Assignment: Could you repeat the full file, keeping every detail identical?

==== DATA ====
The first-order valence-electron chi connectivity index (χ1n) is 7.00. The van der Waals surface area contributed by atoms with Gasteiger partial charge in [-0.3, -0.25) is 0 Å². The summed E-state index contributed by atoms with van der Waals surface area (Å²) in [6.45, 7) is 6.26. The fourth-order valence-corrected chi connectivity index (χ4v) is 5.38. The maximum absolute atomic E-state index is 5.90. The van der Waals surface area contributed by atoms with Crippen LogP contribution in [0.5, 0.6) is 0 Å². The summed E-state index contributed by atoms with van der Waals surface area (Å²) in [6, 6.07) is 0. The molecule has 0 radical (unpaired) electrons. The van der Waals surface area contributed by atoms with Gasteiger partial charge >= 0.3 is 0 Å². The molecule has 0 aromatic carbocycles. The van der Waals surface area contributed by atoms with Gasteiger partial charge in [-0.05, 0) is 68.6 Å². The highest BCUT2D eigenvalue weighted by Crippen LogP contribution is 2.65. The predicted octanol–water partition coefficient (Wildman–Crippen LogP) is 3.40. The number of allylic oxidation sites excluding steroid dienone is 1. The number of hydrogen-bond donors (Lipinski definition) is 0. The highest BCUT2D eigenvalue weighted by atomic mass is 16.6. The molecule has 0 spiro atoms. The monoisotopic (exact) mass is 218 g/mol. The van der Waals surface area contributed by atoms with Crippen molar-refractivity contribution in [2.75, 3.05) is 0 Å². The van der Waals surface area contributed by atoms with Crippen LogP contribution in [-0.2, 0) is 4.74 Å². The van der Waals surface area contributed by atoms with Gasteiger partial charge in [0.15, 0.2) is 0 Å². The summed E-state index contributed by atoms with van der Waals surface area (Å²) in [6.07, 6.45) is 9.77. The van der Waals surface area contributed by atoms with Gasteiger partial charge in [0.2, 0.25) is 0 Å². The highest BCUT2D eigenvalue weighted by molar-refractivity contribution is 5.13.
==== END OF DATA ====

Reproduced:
The first-order valence-electron chi connectivity index (χ1n) is 7.00. The van der Waals surface area contributed by atoms with Gasteiger partial charge in [-0.3, -0.25) is 0 Å². The summed E-state index contributed by atoms with van der Waals surface area (Å²) in [6.45, 7) is 6.26. The fourth-order valence-corrected chi connectivity index (χ4v) is 5.38. The maximum absolute atomic E-state index is 5.90. The van der Waals surface area contributed by atoms with Crippen LogP contribution in [0.5, 0.6) is 0 Å². The summed E-state index contributed by atoms with van der Waals surface area (Å²) in [6, 6.07) is 0. The molecule has 0 radical (unpaired) electrons. The van der Waals surface area contributed by atoms with Gasteiger partial charge >= 0.3 is 0 Å². The molecule has 0 aromatic carbocycles. The van der Waals surface area contributed by atoms with Gasteiger partial charge in [-0.05, 0) is 68.6 Å². The highest BCUT2D eigenvalue weighted by Crippen LogP contribution is 2.65. The predicted octanol–water partition coefficient (Wildman–Crippen LogP) is 3.40. The number of allylic oxidation sites excluding steroid dienone is 1. The number of hydrogen-bond donors (Lipinski definition) is 0. The highest BCUT2D eigenvalue weighted by atomic mass is 16.6. The molecule has 0 spiro atoms. The monoisotopic (exact) mass is 218 g/mol. The van der Waals surface area contributed by atoms with Crippen molar-refractivity contribution in [2.75, 3.05) is 0 Å². The van der Waals surface area contributed by atoms with Crippen LogP contribution in [-0.2, 0) is 4.74 Å². The van der Waals surface area contributed by atoms with Gasteiger partial charge in [0.15, 0.2) is 0 Å². The summed E-state index contributed by atoms with van der Waals surface area (Å²) in [6.07, 6.45) is 9.77. The van der Waals surface area contributed by atoms with Gasteiger partial charge in [0.2, 0.25) is 0 Å². The highest BCUT2D eigenvalue weighted by molar-refractivity contribution is 5.13.